“Find your people. Surround yourself with a community. Ask for things. Put your journey out there and don’t be afraid to ask for help. It can be difficult. But I know I have people who are thinking of me, praying for me, and sending me encouragement. A close friend created a Facebook group for me for support. Because of this, people with chronic coughs have gone and gotten tested. They said following my journey has helped them to better advocate for themselves. It takes time to be comfortable and let others help you, but if you do, you might be surprised by how many people have your back.”
Outside of finding a community, Brittany also shares the importance of finding comfort and support within yourself. At the very start of her journey, she was emotionally in shock. There were some days, after having blood clots, where she felt like she didn’t want to fight anymore. She reminds people that it’s okay to have bad days and to feel sad. However:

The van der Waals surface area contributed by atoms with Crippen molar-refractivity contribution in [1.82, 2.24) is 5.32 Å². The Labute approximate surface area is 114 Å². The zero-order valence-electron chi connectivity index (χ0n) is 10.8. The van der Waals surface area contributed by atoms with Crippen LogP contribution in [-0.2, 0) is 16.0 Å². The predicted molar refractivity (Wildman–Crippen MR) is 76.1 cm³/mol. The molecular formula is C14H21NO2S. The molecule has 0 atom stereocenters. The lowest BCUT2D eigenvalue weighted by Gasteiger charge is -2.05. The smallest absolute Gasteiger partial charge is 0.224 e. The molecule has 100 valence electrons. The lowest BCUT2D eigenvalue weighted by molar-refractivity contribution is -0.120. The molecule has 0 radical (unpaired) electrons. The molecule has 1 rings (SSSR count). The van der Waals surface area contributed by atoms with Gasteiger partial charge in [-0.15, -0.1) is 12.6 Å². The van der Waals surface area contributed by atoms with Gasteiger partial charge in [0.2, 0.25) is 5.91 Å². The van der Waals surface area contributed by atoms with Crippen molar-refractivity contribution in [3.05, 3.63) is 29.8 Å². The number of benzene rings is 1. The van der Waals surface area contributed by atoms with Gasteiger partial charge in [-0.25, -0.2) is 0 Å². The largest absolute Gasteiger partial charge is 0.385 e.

“Don’t get stuck in those ‘I don’t want to do this’ moments. You have to enjoy what you have because you’ve been gifted this extra time with life, but you also have to be aware of the reality and planning ahead. Everyone is living life on a ticking time bomb. I’m just aware of mine. If everybody lived a little more aware that nobody is given tomorrow, life would be more fulfilling for everyone. So go out and live. You’re not doing all of this work just to be in a bubble. And me? I feel better now than I ever did before my diagnosis.”
Through this brutally humbling journey, Brittany remains thankful that she gets to spend more time with her husband of 13 years and their 7-year-old son. Thankful that she was diagnosed at a moment in time when treatment was available to her; thankful that she is at this point, ready and able to raise awareness and support others; thankful for today.